Penguins And SUE The T-Rex Roaming Closed Museums, Adored By All
The mania started with a Shedd Aquarium penguin waddling around. Then, SUE the T-rex, “Chris” the curator and other Chicago museum figures got in the act to provide some relief to all the distressing news during the COVID-19 pandemic.
On Sunday, the Shedd posted a video to Twitter of Wellington, one of its adorable rockhopper penguins, on a “field trip” walking around inside the lakefront aquarium, which is now closed to the public due to the virus outbreak.
Penguins in the Amazon?! 🐧🌴— Shedd Aquarium (@shedd_aquarium) March 15, 2020
Some of the penguins went on a field trip to meet other animals at Shedd. Wellington seemed most interested in the fishes in Amazon Rising! The black-barred silver dollars also seemed interested in their unusual visitor. pic.twitter.com/KgYWsp5VQD
The video went viral, generating thousands of likes and views and inspiring the Shedd to post more videos of penguins enjoying a run of the empty place. (Not to mention prompting a delightful re-viewing of a certain British actor struggling to say “penguin”—fast forward to 3:30.)
While this may be a strange time for us, these days feel normal for animals at Shedd. Our caregivers are constantly providing new experiences for the animals to explore and express their natural behaviors with. Let us know what penguin activities you would like to see! (3/3) pic.twitter.com/ftlow7iPHl— Shedd Aquarium (@shedd_aquarium) March 16, 2020
Over the next few days, other local museums that are also temporarily shut down decided to ride on the penguins’ coattails. The Field Museum let its famous Tyrannosaurus rex loose for a while — sort of.
The Adler Planetarium, not wanting to be left out but lacking an animal icon, let one of its staff members roam around.
We may not have penguins 🐧 or a SUE 🦖, but we do have Chris, who normally takes care of our collections objects in the dark. For a special treat, we let him out to explore the museum. pic.twitter.com/sg88TQhbD7— Adler Planetarium (@AdlerPlanet) March 19, 2020
Chris seems like a nice guy, but he can’t compete with little penguins or wacky dinos. The Shedd, buoyed by the outpouring of positive reactions to the penguin tour, took another of its mobile animals out and about—Tyson the porcupine!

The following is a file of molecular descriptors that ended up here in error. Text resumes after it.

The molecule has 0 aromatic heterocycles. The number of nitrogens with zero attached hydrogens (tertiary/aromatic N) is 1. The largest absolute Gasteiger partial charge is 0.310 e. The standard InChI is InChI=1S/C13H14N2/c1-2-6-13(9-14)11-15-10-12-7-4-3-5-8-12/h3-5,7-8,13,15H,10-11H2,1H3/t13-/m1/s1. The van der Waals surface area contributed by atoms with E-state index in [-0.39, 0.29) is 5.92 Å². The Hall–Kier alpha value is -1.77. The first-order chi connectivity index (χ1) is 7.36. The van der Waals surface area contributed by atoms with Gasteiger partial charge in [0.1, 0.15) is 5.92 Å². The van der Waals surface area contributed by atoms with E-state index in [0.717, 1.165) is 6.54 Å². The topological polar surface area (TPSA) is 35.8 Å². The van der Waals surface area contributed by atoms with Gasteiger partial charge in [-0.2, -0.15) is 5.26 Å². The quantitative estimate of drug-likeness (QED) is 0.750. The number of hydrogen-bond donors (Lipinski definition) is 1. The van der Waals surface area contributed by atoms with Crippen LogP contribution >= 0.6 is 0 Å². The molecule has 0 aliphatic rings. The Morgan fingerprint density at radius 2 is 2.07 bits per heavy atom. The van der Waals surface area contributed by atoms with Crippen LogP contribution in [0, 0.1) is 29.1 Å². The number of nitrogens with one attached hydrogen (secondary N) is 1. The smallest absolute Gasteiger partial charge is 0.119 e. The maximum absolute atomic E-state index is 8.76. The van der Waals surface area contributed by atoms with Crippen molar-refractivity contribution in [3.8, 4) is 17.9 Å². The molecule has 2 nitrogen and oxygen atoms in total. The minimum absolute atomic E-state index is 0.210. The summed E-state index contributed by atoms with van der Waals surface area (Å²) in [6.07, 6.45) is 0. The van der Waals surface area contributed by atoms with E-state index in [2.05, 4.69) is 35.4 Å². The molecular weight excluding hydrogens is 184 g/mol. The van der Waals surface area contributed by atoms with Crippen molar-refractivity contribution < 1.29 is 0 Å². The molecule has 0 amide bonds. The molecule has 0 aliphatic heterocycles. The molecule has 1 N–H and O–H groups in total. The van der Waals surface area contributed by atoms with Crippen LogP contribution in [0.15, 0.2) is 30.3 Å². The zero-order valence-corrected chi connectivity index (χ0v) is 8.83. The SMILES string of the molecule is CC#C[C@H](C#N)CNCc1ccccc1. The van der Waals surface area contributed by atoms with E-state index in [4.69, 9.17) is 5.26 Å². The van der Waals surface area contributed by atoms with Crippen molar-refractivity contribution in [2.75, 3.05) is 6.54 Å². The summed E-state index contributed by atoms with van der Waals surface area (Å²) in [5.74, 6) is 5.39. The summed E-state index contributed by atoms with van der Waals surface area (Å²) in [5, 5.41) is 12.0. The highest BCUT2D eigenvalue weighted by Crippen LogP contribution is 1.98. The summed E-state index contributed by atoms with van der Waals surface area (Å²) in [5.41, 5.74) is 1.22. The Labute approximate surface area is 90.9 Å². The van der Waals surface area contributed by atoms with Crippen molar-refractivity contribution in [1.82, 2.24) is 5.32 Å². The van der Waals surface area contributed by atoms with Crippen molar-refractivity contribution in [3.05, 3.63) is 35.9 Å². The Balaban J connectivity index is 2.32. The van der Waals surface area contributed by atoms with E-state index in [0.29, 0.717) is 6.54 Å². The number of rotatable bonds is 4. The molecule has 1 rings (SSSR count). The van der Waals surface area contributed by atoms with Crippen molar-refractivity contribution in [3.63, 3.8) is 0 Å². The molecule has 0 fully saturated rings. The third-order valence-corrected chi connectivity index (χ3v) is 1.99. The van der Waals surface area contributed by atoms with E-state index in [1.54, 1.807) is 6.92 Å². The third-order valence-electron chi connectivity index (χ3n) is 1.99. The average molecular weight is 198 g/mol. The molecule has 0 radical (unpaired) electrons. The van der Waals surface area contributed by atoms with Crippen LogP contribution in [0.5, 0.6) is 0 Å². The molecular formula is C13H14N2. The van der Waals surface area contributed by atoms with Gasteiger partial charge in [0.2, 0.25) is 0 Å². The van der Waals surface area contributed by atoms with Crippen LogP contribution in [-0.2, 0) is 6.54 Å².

The penguins aren’t the only animals taking field trips around the aquarium! Tyson the prehensile-tailed porcupine visited the penguin habitat while munching on a hard biscuit, which helps file down his constantly-growing teeth. pic.twitter.com/X2PpEHt1L3— Shedd Aquarium (@shedd_aquarium) March 19, 2020
In a move to keep up, the Museum of Science and Industry gave a nod to the Shedd’s small bird cuteness juggernaut using its baby chicks display.
Between penguins and dinosaurs, birds are sure having a moment. Spend this #FirstDayOfSpring inside the hatchery with our baby chicks, who are too young to let run around the Museum. pic.twitter.com/AEr67veNm4— MSI Chicago (@msichicago) March 19, 2020
Even the edgy Museum of Contemporary Art Chicago couldn’t resist the fun, posting: Once this is all over, we hope that @SUEtheTrex and Edward and Annie the penguins from the @shedd_aquarium continue their tours!
That elicited a reply from the Field: What's your theropod policy, @mcachicago? Asking for a friend.
Not every well-known Chicago museum was joining in the fun this week. The Art Institute of Chicago didn't tweet any image of a late-18th Century penguin masterpiece or a video of someone running around the European galleries in a Rembrandt outfit.
But the Art Gallery of Mississauga in Ontario, Canada, spotted the Shedd penguins and got in the game.
Unlike the Shedd Aquarium in Chicago, we have no penguins to set free in the gallery, but we do have a very cute penguin in our collection! You may have seen it, it is on a sign guiding you towards us! Tom Dean, “How to Draw a Penguin”, serigraph, ink. 1999. pic.twitter.com/xFImpy37G2— AGM (@AGMengage) March 20, 2020
The penguin mania spread to one cultural institution in Chicago that isn’t a museum. The venerable Music Box Theatre couldn't resist, although its own "penguin" is unlikely to get an offer to move to the Shedd.